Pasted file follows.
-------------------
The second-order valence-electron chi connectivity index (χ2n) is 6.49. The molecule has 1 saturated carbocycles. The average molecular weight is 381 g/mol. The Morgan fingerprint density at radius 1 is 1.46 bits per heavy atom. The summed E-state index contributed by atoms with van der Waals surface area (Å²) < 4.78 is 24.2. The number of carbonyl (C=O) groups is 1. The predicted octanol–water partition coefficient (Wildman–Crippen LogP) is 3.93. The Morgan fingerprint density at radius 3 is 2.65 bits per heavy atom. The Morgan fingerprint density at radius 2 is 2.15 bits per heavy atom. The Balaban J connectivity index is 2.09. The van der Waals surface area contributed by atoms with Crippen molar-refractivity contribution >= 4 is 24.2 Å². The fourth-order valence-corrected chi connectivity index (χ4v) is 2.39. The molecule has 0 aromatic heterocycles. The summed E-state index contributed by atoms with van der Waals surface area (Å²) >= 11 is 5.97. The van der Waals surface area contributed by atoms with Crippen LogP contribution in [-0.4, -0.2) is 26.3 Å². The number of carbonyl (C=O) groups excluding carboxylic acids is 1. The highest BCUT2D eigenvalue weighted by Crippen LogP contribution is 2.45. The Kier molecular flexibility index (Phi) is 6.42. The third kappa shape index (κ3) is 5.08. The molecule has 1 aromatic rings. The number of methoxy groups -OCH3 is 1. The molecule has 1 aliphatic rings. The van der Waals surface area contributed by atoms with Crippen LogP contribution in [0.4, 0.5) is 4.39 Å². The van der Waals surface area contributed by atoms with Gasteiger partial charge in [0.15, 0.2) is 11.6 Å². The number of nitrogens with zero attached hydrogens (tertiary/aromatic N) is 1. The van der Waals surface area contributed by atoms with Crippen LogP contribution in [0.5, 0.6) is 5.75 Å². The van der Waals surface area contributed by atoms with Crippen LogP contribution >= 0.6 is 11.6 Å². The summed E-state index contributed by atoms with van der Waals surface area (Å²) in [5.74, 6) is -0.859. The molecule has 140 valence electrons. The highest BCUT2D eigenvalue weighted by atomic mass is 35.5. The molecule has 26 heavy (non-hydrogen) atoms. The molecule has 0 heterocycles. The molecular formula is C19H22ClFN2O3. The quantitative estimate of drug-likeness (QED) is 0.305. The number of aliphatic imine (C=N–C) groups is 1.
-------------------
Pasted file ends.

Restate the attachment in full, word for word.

The second-order valence-electron chi connectivity index (χ2n) is 6.49. The molecule has 1 saturated carbocycles. The average molecular weight is 381 g/mol. The Morgan fingerprint density at radius 1 is 1.46 bits per heavy atom. The summed E-state index contributed by atoms with van der Waals surface area (Å²) < 4.78 is 24.2. The number of carbonyl (C=O) groups is 1. The predicted octanol–water partition coefficient (Wildman–Crippen LogP) is 3.93. The Morgan fingerprint density at radius 3 is 2.65 bits per heavy atom. The Morgan fingerprint density at radius 2 is 2.15 bits per heavy atom. The Balaban J connectivity index is 2.09. The van der Waals surface area contributed by atoms with Crippen molar-refractivity contribution >= 4 is 24.2 Å². The fourth-order valence-corrected chi connectivity index (χ4v) is 2.39. The molecule has 0 aromatic heterocycles. The summed E-state index contributed by atoms with van der Waals surface area (Å²) >= 11 is 5.97. The van der Waals surface area contributed by atoms with Crippen LogP contribution in [-0.4, -0.2) is 26.3 Å². The number of carbonyl (C=O) groups excluding carboxylic acids is 1. The highest BCUT2D eigenvalue weighted by Crippen LogP contribution is 2.45. The Kier molecular flexibility index (Phi) is 6.42. The third kappa shape index (κ3) is 5.08. The molecule has 1 aromatic rings. The number of methoxy groups -OCH3 is 1. The molecule has 1 aliphatic rings. The van der Waals surface area contributed by atoms with Crippen LogP contribution in [0.4, 0.5) is 4.39 Å². The van der Waals surface area contributed by atoms with Gasteiger partial charge in [0.15, 0.2) is 11.6 Å². The number of nitrogens with zero attached hydrogens (tertiary/aromatic N) is 1. The van der Waals surface area contributed by atoms with Crippen LogP contribution in [0.5, 0.6) is 5.75 Å². The van der Waals surface area contributed by atoms with Crippen LogP contribution >= 0.6 is 11.6 Å². The summed E-state index contributed by atoms with van der Waals surface area (Å²) in [5.74, 6) is -0.859. The molecule has 140 valence electrons. The highest BCUT2D eigenvalue weighted by atomic mass is 35.5. The molecule has 26 heavy (non-hydrogen) atoms. The molecule has 0 heterocycles. The molecular formula is C19H22ClFN2O3. The quantitative estimate of drug-likeness (QED) is 0.305. The number of aliphatic imine (C=N–C) groups is 1.